Book Study: Surprise the World! — LEARN Jesus

Surprise the World! - LEARN

In this series, we are looking at Michael Frost’s book, Surprise the World!, with its challenge to live surprising lives. He uses the acronym B.E.L.L.S. to describe what this might look like. In our last three reflections, we looked at the first three letters, which stand for BLESS, EAT, and LISTEN. Today, we turn to the fourth habit: LEARN Jesus.

Frost talks about how important it is to LEARN Jesus Christ. He reminds us that everything we do as Christians is about Christ; it is built into our name. Jesus Christ is the reason for our hope. He is the one who has won our salvation and who teaches us what life with God looks like. Therefore, it makes sense that as Christians, we should know Jesus really well.

Catch the Jesus Wave

Frost tells the story of going to speak at a gathering of Christian surfers in Australia. He asked them who their favourite surfer was. They gave several different answers, but it was also clear that everyone was in awe of one superstar surfer: Kelly Slater. When Frost asked them to tell stories about Slater, the room erupted. People talked about all kinds of feats and awards.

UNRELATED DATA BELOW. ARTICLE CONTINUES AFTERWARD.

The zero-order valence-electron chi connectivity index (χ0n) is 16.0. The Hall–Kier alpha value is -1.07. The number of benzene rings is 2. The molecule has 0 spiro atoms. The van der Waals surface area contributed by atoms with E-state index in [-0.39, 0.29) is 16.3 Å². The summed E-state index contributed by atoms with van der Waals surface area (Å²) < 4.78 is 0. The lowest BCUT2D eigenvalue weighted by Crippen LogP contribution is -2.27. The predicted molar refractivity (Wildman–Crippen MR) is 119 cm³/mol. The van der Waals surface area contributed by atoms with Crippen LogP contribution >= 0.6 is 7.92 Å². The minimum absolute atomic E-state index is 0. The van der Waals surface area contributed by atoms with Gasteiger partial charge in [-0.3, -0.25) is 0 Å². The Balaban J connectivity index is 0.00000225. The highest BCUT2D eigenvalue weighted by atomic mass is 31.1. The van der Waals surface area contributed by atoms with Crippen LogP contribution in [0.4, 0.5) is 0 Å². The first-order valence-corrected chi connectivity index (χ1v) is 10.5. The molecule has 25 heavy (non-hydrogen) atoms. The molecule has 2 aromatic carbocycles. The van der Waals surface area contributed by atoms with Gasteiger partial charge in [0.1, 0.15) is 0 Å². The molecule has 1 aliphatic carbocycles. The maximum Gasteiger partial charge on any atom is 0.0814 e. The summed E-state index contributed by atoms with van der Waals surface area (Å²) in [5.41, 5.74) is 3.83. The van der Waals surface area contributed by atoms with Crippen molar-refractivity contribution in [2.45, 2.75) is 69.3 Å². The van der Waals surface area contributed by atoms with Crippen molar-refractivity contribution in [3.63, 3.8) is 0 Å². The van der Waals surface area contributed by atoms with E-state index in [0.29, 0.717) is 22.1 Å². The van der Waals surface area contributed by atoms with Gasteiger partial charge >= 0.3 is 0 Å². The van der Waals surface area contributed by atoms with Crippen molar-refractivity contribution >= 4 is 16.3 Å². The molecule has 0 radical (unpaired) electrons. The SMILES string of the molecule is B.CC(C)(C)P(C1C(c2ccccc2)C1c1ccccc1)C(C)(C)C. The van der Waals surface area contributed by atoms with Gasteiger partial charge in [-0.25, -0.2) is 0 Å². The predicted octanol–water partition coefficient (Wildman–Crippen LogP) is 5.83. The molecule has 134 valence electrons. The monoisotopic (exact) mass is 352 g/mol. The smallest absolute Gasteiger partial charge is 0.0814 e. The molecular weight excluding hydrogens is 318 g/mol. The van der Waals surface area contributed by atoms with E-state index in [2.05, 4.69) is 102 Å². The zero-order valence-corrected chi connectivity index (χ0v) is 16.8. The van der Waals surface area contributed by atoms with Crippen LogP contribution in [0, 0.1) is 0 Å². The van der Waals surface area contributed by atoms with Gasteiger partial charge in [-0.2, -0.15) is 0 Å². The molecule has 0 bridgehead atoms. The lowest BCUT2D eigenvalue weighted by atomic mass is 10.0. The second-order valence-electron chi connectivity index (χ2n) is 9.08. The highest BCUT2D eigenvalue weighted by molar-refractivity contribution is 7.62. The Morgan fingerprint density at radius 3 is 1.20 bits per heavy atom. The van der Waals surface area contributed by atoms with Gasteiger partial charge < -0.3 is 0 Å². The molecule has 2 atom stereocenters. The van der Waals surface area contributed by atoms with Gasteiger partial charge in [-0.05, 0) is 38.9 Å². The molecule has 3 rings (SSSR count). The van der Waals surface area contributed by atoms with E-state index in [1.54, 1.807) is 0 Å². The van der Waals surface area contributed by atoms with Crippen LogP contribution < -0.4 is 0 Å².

Then he asked them to talk about Jesus. There was some silence, even though this was a Christian group. Some said things like ‘He’s Lord,’ or ‘He died for our sins.’ These doctrinal statements led to the point Frost wanted to make: what would it be like if they knew Jesus as well as they knew Kelly Slater?

Jesus is our teacher, our mentor, our guide, our saviour, our brother, and yes, our Lord. He did some amazing things, and taught profound wisdom. But if we are going to live like him and tell others about him, we need to know him as well as those surfers knew their hero.